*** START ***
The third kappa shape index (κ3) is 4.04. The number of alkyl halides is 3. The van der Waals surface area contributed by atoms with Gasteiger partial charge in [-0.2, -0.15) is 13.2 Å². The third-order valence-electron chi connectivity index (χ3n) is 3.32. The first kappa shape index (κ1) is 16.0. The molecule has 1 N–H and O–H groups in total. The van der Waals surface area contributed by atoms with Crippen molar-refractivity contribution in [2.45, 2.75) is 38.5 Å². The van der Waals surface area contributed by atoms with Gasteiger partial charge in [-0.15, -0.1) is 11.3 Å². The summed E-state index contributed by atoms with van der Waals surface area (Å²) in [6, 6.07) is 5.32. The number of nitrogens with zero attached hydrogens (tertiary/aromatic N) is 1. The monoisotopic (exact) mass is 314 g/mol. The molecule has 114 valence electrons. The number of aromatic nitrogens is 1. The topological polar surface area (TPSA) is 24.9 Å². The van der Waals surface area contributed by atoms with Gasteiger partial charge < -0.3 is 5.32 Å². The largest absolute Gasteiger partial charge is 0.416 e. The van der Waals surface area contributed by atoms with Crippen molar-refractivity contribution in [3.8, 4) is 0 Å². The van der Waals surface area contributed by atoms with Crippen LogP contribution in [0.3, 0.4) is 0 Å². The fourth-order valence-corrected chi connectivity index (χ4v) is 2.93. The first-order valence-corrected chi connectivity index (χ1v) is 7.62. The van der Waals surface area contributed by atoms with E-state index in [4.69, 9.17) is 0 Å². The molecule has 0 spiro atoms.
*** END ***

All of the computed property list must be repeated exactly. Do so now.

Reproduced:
The third kappa shape index (κ3) is 4.04. The number of alkyl halides is 3. The van der Waals surface area contributed by atoms with Gasteiger partial charge in [-0.2, -0.15) is 13.2 Å². The third-order valence-electron chi connectivity index (χ3n) is 3.32. The first kappa shape index (κ1) is 16.0. The molecule has 1 N–H and O–H groups in total. The van der Waals surface area contributed by atoms with Crippen molar-refractivity contribution in [2.45, 2.75) is 38.5 Å². The van der Waals surface area contributed by atoms with Gasteiger partial charge in [-0.15, -0.1) is 11.3 Å². The summed E-state index contributed by atoms with van der Waals surface area (Å²) in [6, 6.07) is 5.32. The number of nitrogens with zero attached hydrogens (tertiary/aromatic N) is 1. The monoisotopic (exact) mass is 314 g/mol. The molecule has 114 valence electrons. The number of aromatic nitrogens is 1. The topological polar surface area (TPSA) is 24.9 Å². The van der Waals surface area contributed by atoms with Gasteiger partial charge < -0.3 is 5.32 Å². The largest absolute Gasteiger partial charge is 0.416 e. The van der Waals surface area contributed by atoms with Crippen molar-refractivity contribution in [3.8, 4) is 0 Å². The van der Waals surface area contributed by atoms with Crippen LogP contribution in [0.3, 0.4) is 0 Å². The fourth-order valence-corrected chi connectivity index (χ4v) is 2.93. The first-order valence-corrected chi connectivity index (χ1v) is 7.62. The van der Waals surface area contributed by atoms with E-state index in [4.69, 9.17) is 0 Å². The molecule has 0 spiro atoms.